[Vwoolf] Monks? Monk's?

Mark Scott mark.travis at frontier.com
Mon Feb 17 14:38:42 EST 2020

For what it’s worth, there is a mention of the house in the short story ‘The Widow and the Parrot: A True Story’.  In the edition that I have of The Complete Shorter Fiction of Virginia Woolf edited by Susan Dick which is a first American edition, printed by Harcourt Brace Jovanovich and copyrighted 1985, the name appears with no apostrophe on page 160, ‘All the villagers were standing in a ring around the house handing buckets of water which were filled from the well in Monks House kitchen’.  The editorial note also gives the name with no apostrophe.  The house in the story is situated in the village of Rodmell and the origin of the story is from The Charleston Bulletin, the newspaper that Vanessa Bell’s children produced in the 1920s.  There are also other references that coincide with actual people who lived in the village of Rodmell.  I’m wondering if Monks House without the apostrophe was taken from an original manuscript or typescript or copy of The Charleston Bulletin or if it was an editorial choice on Ms. Dick’s part?

That story has always stuck in my head because Rodmell was used as a location and the name Monks house is used as well.  So I did a bit of non-scholarly research this morning.

Mark Scott
Common Reader

From: Stuart N. Clarke via Vwoolf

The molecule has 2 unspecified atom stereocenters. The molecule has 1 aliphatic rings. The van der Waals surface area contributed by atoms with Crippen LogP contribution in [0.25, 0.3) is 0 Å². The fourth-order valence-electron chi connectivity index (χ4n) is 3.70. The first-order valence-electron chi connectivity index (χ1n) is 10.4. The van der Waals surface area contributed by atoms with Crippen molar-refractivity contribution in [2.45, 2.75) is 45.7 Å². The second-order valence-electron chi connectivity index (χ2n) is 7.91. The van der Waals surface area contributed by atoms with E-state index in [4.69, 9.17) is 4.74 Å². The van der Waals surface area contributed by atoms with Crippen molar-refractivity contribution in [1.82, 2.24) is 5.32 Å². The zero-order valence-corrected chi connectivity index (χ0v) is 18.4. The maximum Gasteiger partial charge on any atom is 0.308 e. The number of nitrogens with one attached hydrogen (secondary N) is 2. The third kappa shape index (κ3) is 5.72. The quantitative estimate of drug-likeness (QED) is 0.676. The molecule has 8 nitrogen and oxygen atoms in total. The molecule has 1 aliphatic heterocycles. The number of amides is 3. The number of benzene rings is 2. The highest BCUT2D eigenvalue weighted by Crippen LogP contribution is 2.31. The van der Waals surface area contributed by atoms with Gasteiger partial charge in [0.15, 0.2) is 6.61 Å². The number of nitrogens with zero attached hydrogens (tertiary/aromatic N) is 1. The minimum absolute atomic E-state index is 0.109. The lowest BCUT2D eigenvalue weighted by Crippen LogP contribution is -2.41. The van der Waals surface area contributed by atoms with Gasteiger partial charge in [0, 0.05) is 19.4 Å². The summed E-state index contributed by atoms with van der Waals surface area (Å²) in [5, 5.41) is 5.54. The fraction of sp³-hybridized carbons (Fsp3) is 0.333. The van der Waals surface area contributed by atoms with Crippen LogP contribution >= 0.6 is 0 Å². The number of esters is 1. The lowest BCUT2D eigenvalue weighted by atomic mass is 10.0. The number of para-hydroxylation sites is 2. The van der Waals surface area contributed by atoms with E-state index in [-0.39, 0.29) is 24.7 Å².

Sent: Monday, February 17, 2020 6:34 AM
To: vwoolf at lists.service.ohio-state.edu 
Subject: Re: [Vwoolf] Monks? Monk's?

In order to impose consistency in the “Virginia Woolf Bulletin”, we have gone for Monks.  If there ever had been monks – which there weren’t – there surely would have been more than one, and we know that Monks’ is definitely wrong.

I agree with Mark about the gate.  Notices, esp. those in caps, tend towards dropping punctuation as much as possible.

Take the Underground as an example: “As there is no such thing as an ‘official name’, it is impossible to be certain about the use of apostrophes, hyphens, brackets and the like, especially where, as is sometimes the case, the name of any particularly station at any particular time can appear differently on the station building, platform nameboards, timetables, maps and tickets.”
Rose, Douglas (2007), The London Underground: A Diagrammatic History, 8th edn, London: Douglas Rose


From: Mark Hussey via Vwoolf 
Sent: Monday, February 17, 2020 1:52 PM
To: 'Danell Jones' ; vwoolf at lists.service.ohio-state.edu 
Subject: Re: [Vwoolf] Monks? Monk's?

A perennial question! Funnily enough, I just went through the ms of my biography of Clive Bell (forthcoming April 2021) and put in the apostrophe throughout because that is how it appears in a letter of Clive’s I quote. I have always thought either was acceptable, and I think VW herself uses both. I was never much swayed by the absence of the apostrophe on the gate as that seemed likely to have been an aesthetic rather than orthographic decision.


From: Vwoolf <vwoolf-bounces+mhussey=verizon.net at lists.osu.edu> On Behalf Of Danell Jones via Vwoolf
Sent: Saturday, February 15, 2020 1:57 PM
To: vwoolf at lists.osu.edu
Subject: [Vwoolf] Monks? Monk's?


So where are we with the spelling of Woolf’s Sussex cottage these days? Monk’s? Monks’? Monks? Does it matter? 


I’m leaning toward Monks because that’s how its spelled on the gate of the house, not to mention Woolf’s own idiosyncratic disregard of apostrophes. . 


That said, I believe she was not consistent about the spelling—to no one’s surprise, I’m sure. 


Is there any consensus on this grave issue? 









Danell Jones


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